Section 33 of the Representation of the People Act, 1951, provides that a person can contest a general election or a group of bye-elections or biennial elections from a maximum of two constituencies. Further, Section 70 of the Representation of the People Act, 1951 says that if a person is elected to more than one seat in either House of Parliament or in the House or either House of the Legislature of a State (some states have a Legislative Council or Vidhan Parishad as well, along with the Vidhan Sabha), then he/she can only hold on to one of the seats that he/she won in the election. If the candidate manages to win from both constituencies, then section 70 of the Representation of the People Act, 1951 becomes applicable and the vacation of the one of the two seats won by the candidate results in bye-election for the vacated seat, which is a tedious process, one which is, needless to say, expensive, as the money that is spent for this is taxpayer money. The provision allows candidates to fall back upon a contingency if they are to lose the election to a seat. There have been several cases where a person contests election from two constituencies, and wins from both. In such a situation he vacates the seat in one of the two constituencies. The consequence is that a byeelection would be required from one constituency which would result in financial burden on the public exchequer and the public would be forced to participate in an unwarranted and forced bye-election.

It is submitted that under the current law a candidate can contest from two constituencies, but has to vacate one of the seats within 10 days necessitating a bye-election. It is submitted that, in the event of the person winning both seats from which he/she contests for in a bye-election for the seat, which he/she will ultimately vacate, involves avoidable labour and expenditure. The provision of law is very often misused by the contestants as a security / insurance at the cost of the general public/ taxpayer which is forced to bear the burden of a candidates fancy. COST OF CONDUCTING ELECTIONS The General Elections of India are the worlds biggest election exercise. During the 2009 General Elections, an estimated 717 million strong electorate exercised their franchise through 1.3 million Electronic Voting Machines deployed in 834 thousand polling stations spread across the length and breadth of India to elect 543 Members of the Lok Sabha from amongst eight thousand candidates contesting the elections. The General Elections are conducted every five to six years since independence to decide as to who rules over 850 million Indians. It is an enormous exercise and a mammoth venture in terms of money spent. Hundreds and thousand of vehicles of various kinds are pressed on to the roads in the 543 parliamentary constituencies on behalf of thousands of aspirants to power, many days before the general elections are actually held. Millions of leaflets and many millions of posts are printed and distributed or pasted all over the country. Banners by the lakhs are hoisted. Flags go up, walls are painted, and hundreds of thousands of loudspeakers play out the loud exhortations and extravagant promises. VIPs and VVIPs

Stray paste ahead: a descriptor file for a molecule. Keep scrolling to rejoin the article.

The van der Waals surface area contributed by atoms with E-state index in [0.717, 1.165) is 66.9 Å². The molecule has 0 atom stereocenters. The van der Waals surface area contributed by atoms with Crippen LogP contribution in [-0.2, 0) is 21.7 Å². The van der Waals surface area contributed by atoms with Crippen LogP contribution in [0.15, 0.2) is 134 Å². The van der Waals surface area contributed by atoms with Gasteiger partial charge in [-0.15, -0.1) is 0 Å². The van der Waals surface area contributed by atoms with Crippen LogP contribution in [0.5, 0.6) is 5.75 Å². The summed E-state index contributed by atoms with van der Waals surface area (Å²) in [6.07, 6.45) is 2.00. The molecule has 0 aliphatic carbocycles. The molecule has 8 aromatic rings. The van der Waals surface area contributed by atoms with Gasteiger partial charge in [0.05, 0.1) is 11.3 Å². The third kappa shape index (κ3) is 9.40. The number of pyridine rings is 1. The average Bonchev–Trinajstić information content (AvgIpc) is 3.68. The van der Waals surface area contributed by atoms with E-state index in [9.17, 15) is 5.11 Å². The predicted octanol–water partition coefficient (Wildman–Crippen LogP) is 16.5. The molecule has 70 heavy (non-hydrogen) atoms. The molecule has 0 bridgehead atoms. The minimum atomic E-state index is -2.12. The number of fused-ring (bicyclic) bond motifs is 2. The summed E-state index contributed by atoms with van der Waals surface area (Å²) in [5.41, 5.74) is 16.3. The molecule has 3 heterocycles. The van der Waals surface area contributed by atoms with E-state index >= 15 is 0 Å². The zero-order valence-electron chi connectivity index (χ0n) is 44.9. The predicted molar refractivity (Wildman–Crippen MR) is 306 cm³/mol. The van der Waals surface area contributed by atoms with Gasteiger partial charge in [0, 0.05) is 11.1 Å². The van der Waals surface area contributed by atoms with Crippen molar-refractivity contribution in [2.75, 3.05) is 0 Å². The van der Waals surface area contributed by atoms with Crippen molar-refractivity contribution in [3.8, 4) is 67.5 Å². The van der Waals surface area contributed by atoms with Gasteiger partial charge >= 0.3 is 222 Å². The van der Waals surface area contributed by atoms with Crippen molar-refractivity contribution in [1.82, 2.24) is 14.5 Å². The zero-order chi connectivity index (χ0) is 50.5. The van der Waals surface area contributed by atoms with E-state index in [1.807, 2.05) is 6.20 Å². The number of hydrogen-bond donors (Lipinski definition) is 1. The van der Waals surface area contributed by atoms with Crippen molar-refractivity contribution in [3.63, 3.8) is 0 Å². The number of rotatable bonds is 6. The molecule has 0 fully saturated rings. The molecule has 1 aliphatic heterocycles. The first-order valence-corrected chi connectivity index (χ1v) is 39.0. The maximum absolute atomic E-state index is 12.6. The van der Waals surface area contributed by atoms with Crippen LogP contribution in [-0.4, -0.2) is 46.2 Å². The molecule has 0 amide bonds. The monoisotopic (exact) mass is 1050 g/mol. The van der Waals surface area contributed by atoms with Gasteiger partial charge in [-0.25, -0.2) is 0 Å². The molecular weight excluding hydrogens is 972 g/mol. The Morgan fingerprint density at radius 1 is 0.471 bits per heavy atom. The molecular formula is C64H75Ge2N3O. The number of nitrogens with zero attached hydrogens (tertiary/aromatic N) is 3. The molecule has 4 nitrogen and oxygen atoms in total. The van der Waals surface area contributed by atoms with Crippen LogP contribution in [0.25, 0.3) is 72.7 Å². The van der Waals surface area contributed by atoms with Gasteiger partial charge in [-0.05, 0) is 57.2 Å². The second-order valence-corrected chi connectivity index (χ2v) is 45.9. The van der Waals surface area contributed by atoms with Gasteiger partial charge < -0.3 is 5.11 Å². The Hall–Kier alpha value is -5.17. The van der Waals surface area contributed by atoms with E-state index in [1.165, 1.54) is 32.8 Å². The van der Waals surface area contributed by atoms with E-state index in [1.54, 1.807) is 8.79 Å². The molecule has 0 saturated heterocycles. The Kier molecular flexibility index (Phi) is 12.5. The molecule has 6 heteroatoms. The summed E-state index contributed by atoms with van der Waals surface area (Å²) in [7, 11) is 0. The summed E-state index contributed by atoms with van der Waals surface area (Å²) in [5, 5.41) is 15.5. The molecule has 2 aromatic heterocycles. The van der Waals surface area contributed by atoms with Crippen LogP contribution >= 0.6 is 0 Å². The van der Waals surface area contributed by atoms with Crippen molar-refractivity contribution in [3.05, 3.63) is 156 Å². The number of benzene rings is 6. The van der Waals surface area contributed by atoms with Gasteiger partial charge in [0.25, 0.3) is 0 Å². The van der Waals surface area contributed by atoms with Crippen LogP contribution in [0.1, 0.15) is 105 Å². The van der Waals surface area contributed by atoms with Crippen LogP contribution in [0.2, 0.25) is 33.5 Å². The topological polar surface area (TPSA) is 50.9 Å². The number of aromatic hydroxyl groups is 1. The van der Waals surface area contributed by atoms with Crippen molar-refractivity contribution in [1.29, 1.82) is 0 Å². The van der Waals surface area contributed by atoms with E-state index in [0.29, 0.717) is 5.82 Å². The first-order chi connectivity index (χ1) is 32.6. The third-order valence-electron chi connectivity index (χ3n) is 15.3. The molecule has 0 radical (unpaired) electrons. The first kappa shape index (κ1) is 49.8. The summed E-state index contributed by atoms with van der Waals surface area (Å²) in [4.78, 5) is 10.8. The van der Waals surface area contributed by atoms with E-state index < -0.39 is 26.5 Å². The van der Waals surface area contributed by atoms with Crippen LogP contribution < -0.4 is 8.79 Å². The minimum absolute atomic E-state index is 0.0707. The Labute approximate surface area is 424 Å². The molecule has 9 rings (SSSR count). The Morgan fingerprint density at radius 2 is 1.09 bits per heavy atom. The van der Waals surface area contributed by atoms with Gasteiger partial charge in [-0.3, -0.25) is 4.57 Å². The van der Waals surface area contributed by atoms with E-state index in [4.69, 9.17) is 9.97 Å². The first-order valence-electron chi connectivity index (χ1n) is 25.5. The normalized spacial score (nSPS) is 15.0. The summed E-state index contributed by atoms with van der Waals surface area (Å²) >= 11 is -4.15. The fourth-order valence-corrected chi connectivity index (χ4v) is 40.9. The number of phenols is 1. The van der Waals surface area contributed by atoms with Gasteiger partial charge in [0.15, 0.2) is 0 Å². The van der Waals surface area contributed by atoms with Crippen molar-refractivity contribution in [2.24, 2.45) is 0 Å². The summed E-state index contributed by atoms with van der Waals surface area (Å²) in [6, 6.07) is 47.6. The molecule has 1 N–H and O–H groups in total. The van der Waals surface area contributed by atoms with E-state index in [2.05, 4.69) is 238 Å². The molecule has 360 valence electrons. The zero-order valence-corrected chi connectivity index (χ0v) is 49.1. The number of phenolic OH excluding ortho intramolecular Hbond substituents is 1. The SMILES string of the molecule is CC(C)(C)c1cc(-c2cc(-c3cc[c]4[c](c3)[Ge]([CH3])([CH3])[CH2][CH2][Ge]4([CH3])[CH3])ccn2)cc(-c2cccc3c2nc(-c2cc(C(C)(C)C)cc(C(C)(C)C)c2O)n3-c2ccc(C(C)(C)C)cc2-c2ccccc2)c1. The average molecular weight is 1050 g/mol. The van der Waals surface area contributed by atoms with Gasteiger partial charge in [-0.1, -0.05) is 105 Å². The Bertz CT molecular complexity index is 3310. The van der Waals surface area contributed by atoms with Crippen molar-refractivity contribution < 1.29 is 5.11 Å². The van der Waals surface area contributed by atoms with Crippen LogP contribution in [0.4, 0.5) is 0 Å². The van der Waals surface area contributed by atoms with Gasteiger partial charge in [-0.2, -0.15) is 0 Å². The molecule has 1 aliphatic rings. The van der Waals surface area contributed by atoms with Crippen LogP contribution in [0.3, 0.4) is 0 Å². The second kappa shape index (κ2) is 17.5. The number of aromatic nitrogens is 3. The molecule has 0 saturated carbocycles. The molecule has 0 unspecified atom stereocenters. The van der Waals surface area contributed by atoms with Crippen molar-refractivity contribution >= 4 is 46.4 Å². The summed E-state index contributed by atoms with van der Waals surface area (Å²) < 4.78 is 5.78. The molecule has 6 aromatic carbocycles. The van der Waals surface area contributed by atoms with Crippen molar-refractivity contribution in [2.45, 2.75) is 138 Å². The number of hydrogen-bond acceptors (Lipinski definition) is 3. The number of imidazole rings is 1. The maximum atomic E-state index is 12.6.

come and go, some of them in helicopters and air taxis. According to the Government of Indias Ministry of Law, Justice and Company Affairs (Legislative Department), the official expenditures for the conduct of elections have been increasing steeply in each successive general election. Without adjusting for inflation, the estimated cost of the 2004 general election is 125 times greater than the cost of the first general election held in 1952. For the 15 general elections held in India to date (from 1952 to 2009), the official costs as computed by the government for Lok Sabha elections since 1952. In 1967, the exercise cost the exchequer only Rs 10.79 Crores. This figure rose steadily to Rs 11.6 Crores in 1971, Rs 23.03 Crores in 1977, Rs 54.77 Crores in 1980, Rs 81.51 Crores in 1984 and Rs 154.22 Crores in 1989. The government's election expenses shot up enormously in 1991 to Rs 359.10 Crores, Rs 597.34 Crores in 1996, Rs 666.22 Crores in 1998, and Rs 880.0 Crores in 1999, in 2004 it rose to 1300 Crores. According to a study conducted by the Center for Media Studies various parties and government spent an estimated Rs. 10,000 Crores for the conduct of the 2009 elections. The Government spent about 20% of the total expenses including Rs. 1300 Crores in addition to which Rs.700 Crores were spent by various governmental agencies for photo identity cards, EVMs, Polling Booth etc.

ELECTION MACHINERY